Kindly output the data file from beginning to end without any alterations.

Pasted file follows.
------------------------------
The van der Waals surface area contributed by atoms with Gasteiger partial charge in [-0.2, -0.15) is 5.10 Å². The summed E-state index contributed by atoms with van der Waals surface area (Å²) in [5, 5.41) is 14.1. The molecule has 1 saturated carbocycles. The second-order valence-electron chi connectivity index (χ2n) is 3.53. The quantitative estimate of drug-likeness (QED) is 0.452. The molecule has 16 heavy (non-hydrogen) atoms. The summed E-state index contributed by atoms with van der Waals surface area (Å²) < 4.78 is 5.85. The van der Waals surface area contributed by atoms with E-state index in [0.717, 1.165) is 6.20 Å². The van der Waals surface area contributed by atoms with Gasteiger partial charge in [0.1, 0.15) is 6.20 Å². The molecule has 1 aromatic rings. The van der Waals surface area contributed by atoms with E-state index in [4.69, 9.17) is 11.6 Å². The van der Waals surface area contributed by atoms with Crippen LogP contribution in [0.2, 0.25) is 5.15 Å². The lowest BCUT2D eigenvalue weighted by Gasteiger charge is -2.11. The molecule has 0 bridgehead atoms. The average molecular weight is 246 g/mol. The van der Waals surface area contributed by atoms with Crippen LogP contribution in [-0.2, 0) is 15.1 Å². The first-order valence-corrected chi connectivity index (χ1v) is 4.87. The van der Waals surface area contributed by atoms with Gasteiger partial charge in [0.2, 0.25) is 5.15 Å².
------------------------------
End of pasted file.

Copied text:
The van der Waals surface area contributed by atoms with Gasteiger partial charge in [-0.2, -0.15) is 5.10 Å². The summed E-state index contributed by atoms with van der Waals surface area (Å²) in [5, 5.41) is 14.1. The molecule has 1 saturated carbocycles. The second-order valence-electron chi connectivity index (χ2n) is 3.53. The quantitative estimate of drug-likeness (QED) is 0.452. The molecule has 16 heavy (non-hydrogen) atoms. The summed E-state index contributed by atoms with van der Waals surface area (Å²) < 4.78 is 5.85. The van der Waals surface area contributed by atoms with E-state index in [0.717, 1.165) is 6.20 Å². The van der Waals surface area contributed by atoms with Gasteiger partial charge in [0.1, 0.15) is 6.20 Å². The molecule has 1 aromatic rings. The van der Waals surface area contributed by atoms with E-state index in [4.69, 9.17) is 11.6 Å². The van der Waals surface area contributed by atoms with Crippen LogP contribution in [0.2, 0.25) is 5.15 Å². The lowest BCUT2D eigenvalue weighted by Gasteiger charge is -2.11. The molecule has 0 bridgehead atoms. The average molecular weight is 246 g/mol. The van der Waals surface area contributed by atoms with Crippen LogP contribution in [-0.2, 0) is 15.1 Å². The first-order valence-corrected chi connectivity index (χ1v) is 4.87. The van der Waals surface area contributed by atoms with Gasteiger partial charge in [0.2, 0.25) is 5.15 Å².